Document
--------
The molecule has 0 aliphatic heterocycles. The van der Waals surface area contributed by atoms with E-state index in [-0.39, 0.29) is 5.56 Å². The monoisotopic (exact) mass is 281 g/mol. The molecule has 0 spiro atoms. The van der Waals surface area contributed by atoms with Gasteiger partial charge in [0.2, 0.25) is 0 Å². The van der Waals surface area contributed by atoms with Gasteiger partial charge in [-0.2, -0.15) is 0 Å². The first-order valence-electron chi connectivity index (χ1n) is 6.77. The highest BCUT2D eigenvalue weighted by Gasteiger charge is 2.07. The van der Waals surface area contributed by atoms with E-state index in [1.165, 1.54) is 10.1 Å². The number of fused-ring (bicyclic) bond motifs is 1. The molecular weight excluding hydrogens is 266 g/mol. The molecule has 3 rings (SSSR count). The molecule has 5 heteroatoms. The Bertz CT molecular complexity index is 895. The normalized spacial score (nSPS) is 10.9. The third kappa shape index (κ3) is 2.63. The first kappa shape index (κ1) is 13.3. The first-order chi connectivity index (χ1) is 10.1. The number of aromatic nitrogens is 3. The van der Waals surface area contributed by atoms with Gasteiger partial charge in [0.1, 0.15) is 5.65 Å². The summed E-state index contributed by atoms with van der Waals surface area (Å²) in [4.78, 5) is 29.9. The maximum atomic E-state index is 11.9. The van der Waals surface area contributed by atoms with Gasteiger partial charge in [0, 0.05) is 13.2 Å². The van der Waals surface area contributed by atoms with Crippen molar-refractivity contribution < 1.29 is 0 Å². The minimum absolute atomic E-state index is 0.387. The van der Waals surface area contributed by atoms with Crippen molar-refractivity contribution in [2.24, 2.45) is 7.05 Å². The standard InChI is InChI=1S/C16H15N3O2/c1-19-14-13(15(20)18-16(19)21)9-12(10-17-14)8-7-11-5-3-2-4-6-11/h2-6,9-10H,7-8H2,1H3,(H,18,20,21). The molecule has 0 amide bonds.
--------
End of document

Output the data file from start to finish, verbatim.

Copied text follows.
The molecule has 0 aliphatic heterocycles. The van der Waals surface area contributed by atoms with E-state index in [-0.39, 0.29) is 5.56 Å². The monoisotopic (exact) mass is 281 g/mol. The molecule has 0 spiro atoms. The van der Waals surface area contributed by atoms with Gasteiger partial charge in [0.2, 0.25) is 0 Å². The van der Waals surface area contributed by atoms with Gasteiger partial charge in [-0.2, -0.15) is 0 Å². The first-order valence-electron chi connectivity index (χ1n) is 6.77. The highest BCUT2D eigenvalue weighted by Gasteiger charge is 2.07. The van der Waals surface area contributed by atoms with E-state index in [1.165, 1.54) is 10.1 Å². The number of fused-ring (bicyclic) bond motifs is 1. The molecular weight excluding hydrogens is 266 g/mol. The molecule has 3 rings (SSSR count). The molecule has 5 heteroatoms. The Bertz CT molecular complexity index is 895. The normalized spacial score (nSPS) is 10.9. The third kappa shape index (κ3) is 2.63. The first kappa shape index (κ1) is 13.3. The first-order chi connectivity index (χ1) is 10.1. The number of aromatic nitrogens is 3. The van der Waals surface area contributed by atoms with Gasteiger partial charge in [0.1, 0.15) is 5.65 Å². The summed E-state index contributed by atoms with van der Waals surface area (Å²) in [4.78, 5) is 29.9. The maximum atomic E-state index is 11.9. The van der Waals surface area contributed by atoms with Gasteiger partial charge in [0, 0.05) is 13.2 Å². The van der Waals surface area contributed by atoms with Crippen molar-refractivity contribution < 1.29 is 0 Å². The minimum absolute atomic E-state index is 0.387. The van der Waals surface area contributed by atoms with Crippen molar-refractivity contribution in [2.24, 2.45) is 7.05 Å². The standard InChI is InChI=1S/C16H15N3O2/c1-19-14-13(15(20)18-16(19)21)9-12(10-17-14)8-7-11-5-3-2-4-6-11/h2-6,9-10H,7-8H2,1H3,(H,18,20,21). The molecule has 0 amide bonds.